Your Business Analysts should create as many Business Cases for testing purposes, as possible, prior to the kick-off of your Integration Testing. This will promote an integrated testing approach and help ensure that the different parts of the system functionality, involved in a business process, interact with one another and support this business process as planned.
We could also recommend using an awesome y BA tool, invented by our Business Analysts and called Integration Case Studies.
In short, Integration Case Studies describe how different systems interact within a workflow, initiated by one of these systems. The system, which initiates the workflow, provides a data input, thereby causing the other systems to interact with one another.
Our QA Team has collaborated with our BA Team on several enterprise projects through the medium of Integration Use Cases, and this really has given our testing efficiency a huge boost.
All the required system integration must be prepared and arranged for before the solution going in production. If the integration needs to involve an external system that cannot be integrated with before the production phase, the party that owns this system must provide real-time data, required for the integration, beforehand.
The normally wide-ranging functionality and large number of developers and other experts involved make it difficult to trace bugs to those responsible, keep track of what has been done in order to fix them and manage the outcomes. Sometimes, it is, even, hard to identify the developer, who is responsible for or just familiar with the problem area and to whom the bug should or can be assigned.
Try to increase the amount of end-to-end testing and, from the beginning, try to involve those QA engineers, who are skilled in end-to-end testing.
It may help to use two differently experienced QA teams simultaneously: one, more experienced in business value-related testing and another one more versed in development related-testing.
Any complex enterprise system provides a truckload of diverse functionality and there is always a plethora of features to be tested.
In the majority of instances, these features look the same to a QA team in terms of their business value to the client. They either process them mechanically one by one, or make the blunder of giving precedence to what is bulky and complicated, instead of making the functionality that is more important or, even, mission-critical their priority.
The feature set behind a small button that appears on a mediocre-looking screen and is hidden a in the bowels of your system may be the one the rest of this system is just of no use without. Simultaneously, something big and intricate may well be something your client can go without for the next couple of years.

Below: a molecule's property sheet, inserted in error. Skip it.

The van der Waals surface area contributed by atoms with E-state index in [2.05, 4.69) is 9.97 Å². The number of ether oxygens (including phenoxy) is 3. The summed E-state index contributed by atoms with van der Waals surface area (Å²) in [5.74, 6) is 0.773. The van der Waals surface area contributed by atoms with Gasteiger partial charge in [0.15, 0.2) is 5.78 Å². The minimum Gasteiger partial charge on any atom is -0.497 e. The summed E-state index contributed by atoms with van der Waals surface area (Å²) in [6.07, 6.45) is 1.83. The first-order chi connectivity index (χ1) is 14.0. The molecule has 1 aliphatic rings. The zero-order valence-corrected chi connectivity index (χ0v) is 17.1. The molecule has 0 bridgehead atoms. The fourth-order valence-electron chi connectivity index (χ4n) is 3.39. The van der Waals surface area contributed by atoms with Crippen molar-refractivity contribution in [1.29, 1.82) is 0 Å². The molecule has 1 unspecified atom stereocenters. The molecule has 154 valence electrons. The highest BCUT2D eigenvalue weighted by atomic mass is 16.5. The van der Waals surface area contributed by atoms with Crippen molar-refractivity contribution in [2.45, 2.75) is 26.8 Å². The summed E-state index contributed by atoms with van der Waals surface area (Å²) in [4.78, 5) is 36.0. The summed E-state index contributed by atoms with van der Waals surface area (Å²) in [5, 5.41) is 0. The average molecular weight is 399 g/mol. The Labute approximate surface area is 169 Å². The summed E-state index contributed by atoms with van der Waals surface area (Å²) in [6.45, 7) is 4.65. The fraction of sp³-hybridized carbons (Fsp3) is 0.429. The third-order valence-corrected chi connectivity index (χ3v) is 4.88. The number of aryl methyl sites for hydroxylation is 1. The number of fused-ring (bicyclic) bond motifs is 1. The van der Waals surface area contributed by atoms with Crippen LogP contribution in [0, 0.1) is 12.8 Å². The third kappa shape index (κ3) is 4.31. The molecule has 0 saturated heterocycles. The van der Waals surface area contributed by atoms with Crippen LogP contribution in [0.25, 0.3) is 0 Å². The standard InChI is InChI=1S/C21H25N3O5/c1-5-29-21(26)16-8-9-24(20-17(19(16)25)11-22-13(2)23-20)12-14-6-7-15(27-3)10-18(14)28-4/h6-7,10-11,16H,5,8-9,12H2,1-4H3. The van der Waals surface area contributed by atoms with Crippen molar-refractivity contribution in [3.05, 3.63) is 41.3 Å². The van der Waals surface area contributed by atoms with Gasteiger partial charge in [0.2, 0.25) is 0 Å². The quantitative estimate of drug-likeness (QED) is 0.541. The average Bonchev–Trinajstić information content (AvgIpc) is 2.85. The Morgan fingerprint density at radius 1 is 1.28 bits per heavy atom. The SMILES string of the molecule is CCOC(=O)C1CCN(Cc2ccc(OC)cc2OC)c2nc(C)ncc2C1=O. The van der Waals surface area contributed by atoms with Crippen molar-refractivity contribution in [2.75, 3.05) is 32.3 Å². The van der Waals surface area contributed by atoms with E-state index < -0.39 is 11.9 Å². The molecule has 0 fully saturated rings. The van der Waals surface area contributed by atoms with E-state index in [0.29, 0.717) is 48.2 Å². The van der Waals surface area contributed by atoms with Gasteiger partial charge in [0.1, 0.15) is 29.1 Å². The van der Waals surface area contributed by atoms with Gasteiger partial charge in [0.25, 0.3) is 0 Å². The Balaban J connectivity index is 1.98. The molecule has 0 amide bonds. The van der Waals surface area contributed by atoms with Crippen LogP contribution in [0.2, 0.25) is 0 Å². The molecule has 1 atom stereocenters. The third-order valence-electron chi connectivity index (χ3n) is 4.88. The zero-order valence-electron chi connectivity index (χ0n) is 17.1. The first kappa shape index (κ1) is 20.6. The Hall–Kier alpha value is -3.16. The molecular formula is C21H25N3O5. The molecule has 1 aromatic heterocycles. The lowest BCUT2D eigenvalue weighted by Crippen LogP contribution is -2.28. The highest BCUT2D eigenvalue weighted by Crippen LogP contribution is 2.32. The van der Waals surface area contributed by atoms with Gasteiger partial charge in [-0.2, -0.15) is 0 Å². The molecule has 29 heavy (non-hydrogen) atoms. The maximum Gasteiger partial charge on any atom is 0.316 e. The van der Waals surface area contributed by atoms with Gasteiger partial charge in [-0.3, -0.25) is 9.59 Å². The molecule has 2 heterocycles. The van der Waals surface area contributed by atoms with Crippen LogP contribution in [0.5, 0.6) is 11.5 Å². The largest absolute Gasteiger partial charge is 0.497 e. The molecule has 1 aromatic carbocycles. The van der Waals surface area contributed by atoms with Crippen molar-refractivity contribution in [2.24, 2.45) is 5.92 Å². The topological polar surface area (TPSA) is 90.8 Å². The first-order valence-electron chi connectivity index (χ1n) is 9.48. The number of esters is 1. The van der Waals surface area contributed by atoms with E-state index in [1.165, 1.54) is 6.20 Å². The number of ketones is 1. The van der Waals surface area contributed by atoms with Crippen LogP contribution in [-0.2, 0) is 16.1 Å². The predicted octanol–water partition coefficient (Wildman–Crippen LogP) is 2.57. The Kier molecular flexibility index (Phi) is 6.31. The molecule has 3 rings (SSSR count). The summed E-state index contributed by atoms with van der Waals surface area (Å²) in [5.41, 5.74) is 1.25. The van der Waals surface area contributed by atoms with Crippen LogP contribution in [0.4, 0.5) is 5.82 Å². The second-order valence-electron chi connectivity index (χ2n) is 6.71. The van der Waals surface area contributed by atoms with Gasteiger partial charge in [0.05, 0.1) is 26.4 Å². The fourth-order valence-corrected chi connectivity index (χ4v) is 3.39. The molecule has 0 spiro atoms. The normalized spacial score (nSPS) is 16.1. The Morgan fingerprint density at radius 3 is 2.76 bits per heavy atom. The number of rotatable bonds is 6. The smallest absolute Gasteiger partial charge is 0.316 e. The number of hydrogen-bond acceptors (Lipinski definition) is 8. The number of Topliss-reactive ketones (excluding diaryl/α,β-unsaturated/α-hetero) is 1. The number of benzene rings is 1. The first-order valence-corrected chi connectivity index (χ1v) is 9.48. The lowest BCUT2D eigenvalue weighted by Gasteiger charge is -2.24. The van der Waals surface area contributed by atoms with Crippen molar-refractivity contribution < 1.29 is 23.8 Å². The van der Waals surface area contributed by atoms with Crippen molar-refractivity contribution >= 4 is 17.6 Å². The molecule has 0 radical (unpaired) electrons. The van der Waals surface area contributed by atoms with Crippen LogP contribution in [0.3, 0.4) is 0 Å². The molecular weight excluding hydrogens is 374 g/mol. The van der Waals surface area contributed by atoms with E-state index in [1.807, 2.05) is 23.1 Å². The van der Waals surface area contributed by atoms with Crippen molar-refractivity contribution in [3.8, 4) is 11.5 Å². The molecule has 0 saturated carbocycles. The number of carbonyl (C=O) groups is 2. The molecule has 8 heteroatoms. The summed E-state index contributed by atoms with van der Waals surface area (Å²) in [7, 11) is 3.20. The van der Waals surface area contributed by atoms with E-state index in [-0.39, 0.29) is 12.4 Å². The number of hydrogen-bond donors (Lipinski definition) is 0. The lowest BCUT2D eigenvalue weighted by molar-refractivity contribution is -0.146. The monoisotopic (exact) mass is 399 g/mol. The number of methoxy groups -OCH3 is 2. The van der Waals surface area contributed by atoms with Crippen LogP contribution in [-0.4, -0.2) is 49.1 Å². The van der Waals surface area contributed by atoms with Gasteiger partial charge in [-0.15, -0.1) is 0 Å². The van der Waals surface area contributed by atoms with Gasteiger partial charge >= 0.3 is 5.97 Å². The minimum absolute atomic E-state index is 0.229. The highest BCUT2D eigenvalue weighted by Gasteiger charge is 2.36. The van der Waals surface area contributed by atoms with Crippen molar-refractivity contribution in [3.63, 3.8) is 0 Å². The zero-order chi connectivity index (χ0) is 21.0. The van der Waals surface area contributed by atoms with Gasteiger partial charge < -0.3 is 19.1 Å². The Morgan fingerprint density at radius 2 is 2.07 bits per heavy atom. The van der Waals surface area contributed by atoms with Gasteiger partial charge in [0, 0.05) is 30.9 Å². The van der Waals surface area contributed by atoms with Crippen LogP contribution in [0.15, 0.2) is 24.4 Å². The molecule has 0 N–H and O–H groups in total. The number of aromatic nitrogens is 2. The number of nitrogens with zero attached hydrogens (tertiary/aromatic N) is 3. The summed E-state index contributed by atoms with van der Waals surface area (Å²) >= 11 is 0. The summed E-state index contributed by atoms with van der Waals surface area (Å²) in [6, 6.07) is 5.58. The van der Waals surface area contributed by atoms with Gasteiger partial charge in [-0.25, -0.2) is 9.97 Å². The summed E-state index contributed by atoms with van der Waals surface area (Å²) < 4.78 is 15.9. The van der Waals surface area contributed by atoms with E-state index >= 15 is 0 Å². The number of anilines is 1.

You can request the Business Analysts working on your project to make a detailed presentation of the project to your QA Team. This will help your QA engineers to gain a better understanding of the business value of the different parts of the system to the end user.
You should create a knowledge base for the project and make it available to your QA Team. This knowledge base should contain all existing project-related documentation and be supervised and regularly updated by your Product Owner.
Your Product Owner should put on your QA Team’s radar any newly appeared functionality that has a greater-than-average testing priority.
The functionality of any enterprise solution covers a large number of quite intricate and complex business cases and workflows. Only real-time data can allow you to test your system’s ability to adequately support them.
However, this data is, often, hard or, even, impossible (such as, for instance, in the case of the Defense and Healthcare industries) to obtain, and many clients will baulk at the idea of putting it at the disposal of their enterprise software contractors.
As a result, enterprise software vendors are, frequently, compelled to use artificial data sets that do not only fall short of ensuring the expected system performance, but may also leave large parts of the functionality, including those that are already in production, untested. The latter may happen because sufficiently large and representative volumes of artificial data are, usually, difficult to create.
Try to use as much real-time data, as possible.
If you are a client, talk to your vendor about the possibility of providing them with real-time scrambled data and, if required, request their assistance in preparing this data.
Disclaimer: The present article reflects solely the subjective viewpoint and findings of the SYTOSS QA & Development Teams on the topics, covered herein and does not represent an advice to buy or not to buy, or use or not to use any software product or technology.